ALLEN: Well, I think they're trying to block it now and I think they'll continue to try to block it. The question is: what -- can they get enough votes for?
I think if this procedural hurdle is passed here on Saturday night, their next tactic is going to be to load this bill down with amendments that are seen as poison pills by some of the Democrats -- things that are broadly popular, but unpopular with the left wing of the Democratic Party. They may be on abortion, maybe on immigration, may be on tort reform, any number of controversial issues. The idea being to try to splinter the Democratic coalition as the thing goes through the Senate so that what you have is a final bill, is something that is unpalatable to the Senate and can't be moved into conference.
LEMON: So, Jonathan, Thanksgiving, obviously, people want to go home. Is this going to help or hurt Harry Reid?
ALLEN: That's the $1 million question. He's had to make some decisions already in unveiling this bill on things like abortion and the public option and he's one of the most endangered Democrats across the country, maybe the most. He's not very popular right now in Nevada, perhaps if he gets this done, that will -- that will be helpful to him and he'll have something to go back home and sell as an accomplishment for the people of Nevada, who, by the way, are experiencing one of the highest levels of unemployment in the country right now.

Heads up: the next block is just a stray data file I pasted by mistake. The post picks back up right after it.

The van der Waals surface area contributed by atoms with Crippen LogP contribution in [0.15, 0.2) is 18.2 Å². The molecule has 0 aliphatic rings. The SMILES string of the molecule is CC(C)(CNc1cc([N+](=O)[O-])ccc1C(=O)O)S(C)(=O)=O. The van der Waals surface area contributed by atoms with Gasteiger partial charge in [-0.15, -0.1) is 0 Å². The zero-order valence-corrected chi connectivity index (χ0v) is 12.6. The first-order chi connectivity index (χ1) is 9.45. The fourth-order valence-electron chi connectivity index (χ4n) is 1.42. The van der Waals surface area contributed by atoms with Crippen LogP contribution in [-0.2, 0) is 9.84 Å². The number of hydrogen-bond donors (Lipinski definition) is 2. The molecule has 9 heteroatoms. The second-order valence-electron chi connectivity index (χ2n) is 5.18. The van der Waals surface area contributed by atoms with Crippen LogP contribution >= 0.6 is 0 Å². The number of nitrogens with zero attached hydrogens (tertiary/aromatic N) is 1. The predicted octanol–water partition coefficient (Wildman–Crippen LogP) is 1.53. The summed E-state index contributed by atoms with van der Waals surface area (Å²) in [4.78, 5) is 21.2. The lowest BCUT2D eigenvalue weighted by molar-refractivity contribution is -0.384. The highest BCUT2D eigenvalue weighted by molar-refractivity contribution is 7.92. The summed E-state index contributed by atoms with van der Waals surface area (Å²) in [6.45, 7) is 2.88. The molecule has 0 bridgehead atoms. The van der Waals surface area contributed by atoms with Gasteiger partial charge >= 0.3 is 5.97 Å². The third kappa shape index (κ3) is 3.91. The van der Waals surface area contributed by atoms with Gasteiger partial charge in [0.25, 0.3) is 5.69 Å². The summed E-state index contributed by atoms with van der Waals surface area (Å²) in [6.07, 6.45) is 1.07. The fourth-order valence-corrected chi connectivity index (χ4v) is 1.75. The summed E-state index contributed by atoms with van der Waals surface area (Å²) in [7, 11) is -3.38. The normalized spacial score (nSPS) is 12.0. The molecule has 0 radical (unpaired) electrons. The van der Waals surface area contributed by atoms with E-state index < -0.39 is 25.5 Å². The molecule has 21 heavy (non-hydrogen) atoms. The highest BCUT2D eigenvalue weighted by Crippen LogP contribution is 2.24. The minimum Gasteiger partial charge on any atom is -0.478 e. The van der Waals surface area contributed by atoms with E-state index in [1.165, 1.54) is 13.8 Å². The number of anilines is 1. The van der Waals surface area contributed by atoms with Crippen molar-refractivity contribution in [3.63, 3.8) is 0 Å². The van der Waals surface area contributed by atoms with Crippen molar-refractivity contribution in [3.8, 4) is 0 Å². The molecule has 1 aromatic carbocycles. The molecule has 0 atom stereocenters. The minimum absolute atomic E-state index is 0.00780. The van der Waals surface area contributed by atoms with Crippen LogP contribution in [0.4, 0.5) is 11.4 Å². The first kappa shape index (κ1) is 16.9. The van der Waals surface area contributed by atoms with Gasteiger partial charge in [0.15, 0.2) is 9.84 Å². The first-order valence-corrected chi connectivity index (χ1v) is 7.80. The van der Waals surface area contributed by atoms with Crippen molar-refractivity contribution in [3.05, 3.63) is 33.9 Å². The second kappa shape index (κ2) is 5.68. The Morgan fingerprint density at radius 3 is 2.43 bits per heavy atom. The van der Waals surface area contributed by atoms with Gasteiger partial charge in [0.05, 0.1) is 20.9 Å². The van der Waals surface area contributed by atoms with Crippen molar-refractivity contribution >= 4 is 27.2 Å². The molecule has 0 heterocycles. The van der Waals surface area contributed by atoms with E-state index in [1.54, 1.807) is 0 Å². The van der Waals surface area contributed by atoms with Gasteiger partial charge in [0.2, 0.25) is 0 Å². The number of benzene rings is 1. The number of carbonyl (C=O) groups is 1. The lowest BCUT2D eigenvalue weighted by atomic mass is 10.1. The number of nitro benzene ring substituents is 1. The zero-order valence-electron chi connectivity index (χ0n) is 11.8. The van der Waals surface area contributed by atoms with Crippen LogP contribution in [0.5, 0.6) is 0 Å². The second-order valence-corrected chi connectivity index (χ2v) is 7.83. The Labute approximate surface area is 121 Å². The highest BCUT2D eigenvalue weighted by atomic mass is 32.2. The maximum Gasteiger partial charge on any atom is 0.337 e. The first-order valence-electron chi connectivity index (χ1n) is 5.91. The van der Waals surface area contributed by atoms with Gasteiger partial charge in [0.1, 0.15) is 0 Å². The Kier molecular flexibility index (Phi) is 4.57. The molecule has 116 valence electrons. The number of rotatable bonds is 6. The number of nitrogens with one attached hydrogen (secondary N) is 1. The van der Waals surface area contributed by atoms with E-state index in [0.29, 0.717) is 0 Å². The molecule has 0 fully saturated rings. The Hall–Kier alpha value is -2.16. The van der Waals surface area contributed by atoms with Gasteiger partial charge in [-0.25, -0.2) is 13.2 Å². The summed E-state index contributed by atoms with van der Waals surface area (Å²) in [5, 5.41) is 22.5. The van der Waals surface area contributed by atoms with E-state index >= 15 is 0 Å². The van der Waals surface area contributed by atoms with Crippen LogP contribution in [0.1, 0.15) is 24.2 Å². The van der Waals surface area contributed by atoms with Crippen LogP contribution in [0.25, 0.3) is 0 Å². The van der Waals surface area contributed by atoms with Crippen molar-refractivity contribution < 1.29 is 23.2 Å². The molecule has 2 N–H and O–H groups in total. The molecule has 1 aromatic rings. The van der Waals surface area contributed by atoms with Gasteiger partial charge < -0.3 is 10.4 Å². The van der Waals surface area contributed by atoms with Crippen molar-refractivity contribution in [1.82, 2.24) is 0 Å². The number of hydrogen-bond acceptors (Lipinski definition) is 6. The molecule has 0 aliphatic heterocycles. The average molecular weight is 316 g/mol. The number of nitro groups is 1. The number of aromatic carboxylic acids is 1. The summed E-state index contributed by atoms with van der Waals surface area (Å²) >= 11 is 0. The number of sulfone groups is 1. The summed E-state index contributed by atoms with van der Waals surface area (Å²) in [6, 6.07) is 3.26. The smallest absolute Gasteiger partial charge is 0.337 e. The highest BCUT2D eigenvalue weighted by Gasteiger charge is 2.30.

LEMON: Jonathan Allen, congressional correspondent for Politico.com -- Jonathan, happy Thanksgiving to you.
ALLEN: You too, Don.
LEMON: All right.
A security expert says a 2008 study on extremism in the U.S. military could have helped prevent the massacre at Fort Hood. Thirteen people died and dozens others wounded when a gunman opened fire at the Texas Army post back on November 5th. Police say Army Major Nidal Hasan carried out that shooting.
Yesterday, Defense Secretary Robert Gates ordered a 45-day review of Pentagon procedures.
But, a now-classified military report outlined last night by security expert Shannen Rossmiller on CNN's "ANDERSON COOPER" is raising troubling questions about this.
(BEGIN VIDEO CLIP)
ANDERSON COOPER, HOST, CNN'S "ANDERSON COOPER 360": And who was the report written for? And do you know who saw it, or should have seen it?
SHANNEN ROSSMILER, SECURITY EXPERT: Well, OK, the report was written from the military perspective. And it was entitled, "Radicalization of Members of the DOD." And what it was for was for them to have tools within their ranks to spot criteria that showed signs and red flags of radicalization and how to spot those, identify 'em, and then, from there, be able to head the problem off and, so we -- you know, could avoid anything from materializing.